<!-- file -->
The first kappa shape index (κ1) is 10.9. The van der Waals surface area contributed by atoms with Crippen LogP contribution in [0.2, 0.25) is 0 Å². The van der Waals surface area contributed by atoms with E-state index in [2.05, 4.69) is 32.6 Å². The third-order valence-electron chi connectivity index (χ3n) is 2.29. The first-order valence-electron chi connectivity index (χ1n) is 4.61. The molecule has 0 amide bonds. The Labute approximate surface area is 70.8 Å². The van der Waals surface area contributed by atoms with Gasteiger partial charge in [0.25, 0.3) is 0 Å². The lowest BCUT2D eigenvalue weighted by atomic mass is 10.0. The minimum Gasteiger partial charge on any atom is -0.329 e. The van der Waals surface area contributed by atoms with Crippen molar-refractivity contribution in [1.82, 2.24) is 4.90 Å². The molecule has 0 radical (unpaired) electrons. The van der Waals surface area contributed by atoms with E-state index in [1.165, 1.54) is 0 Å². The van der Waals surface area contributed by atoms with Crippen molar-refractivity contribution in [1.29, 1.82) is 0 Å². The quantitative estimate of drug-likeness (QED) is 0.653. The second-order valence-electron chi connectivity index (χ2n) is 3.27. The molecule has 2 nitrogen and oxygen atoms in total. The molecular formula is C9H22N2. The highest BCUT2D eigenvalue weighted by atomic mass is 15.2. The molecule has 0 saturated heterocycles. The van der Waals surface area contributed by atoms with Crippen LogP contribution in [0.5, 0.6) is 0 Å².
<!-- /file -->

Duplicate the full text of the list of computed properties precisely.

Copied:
The first kappa shape index (κ1) is 10.9. The van der Waals surface area contributed by atoms with Crippen LogP contribution in [0.2, 0.25) is 0 Å². The van der Waals surface area contributed by atoms with E-state index in [2.05, 4.69) is 32.6 Å². The third-order valence-electron chi connectivity index (χ3n) is 2.29. The first-order valence-electron chi connectivity index (χ1n) is 4.61. The molecule has 0 amide bonds. The Labute approximate surface area is 70.8 Å². The van der Waals surface area contributed by atoms with Gasteiger partial charge in [0.25, 0.3) is 0 Å². The lowest BCUT2D eigenvalue weighted by atomic mass is 10.0. The minimum Gasteiger partial charge on any atom is -0.329 e. The van der Waals surface area contributed by atoms with Crippen molar-refractivity contribution in [1.82, 2.24) is 4.90 Å². The molecule has 0 radical (unpaired) electrons. The van der Waals surface area contributed by atoms with E-state index in [1.165, 1.54) is 0 Å². The van der Waals surface area contributed by atoms with Crippen molar-refractivity contribution in [1.29, 1.82) is 0 Å². The quantitative estimate of drug-likeness (QED) is 0.653. The second-order valence-electron chi connectivity index (χ2n) is 3.27. The molecule has 2 nitrogen and oxygen atoms in total. The molecular formula is C9H22N2. The highest BCUT2D eigenvalue weighted by atomic mass is 15.2. The molecule has 0 saturated heterocycles. The van der Waals surface area contributed by atoms with Crippen LogP contribution in [0.5, 0.6) is 0 Å².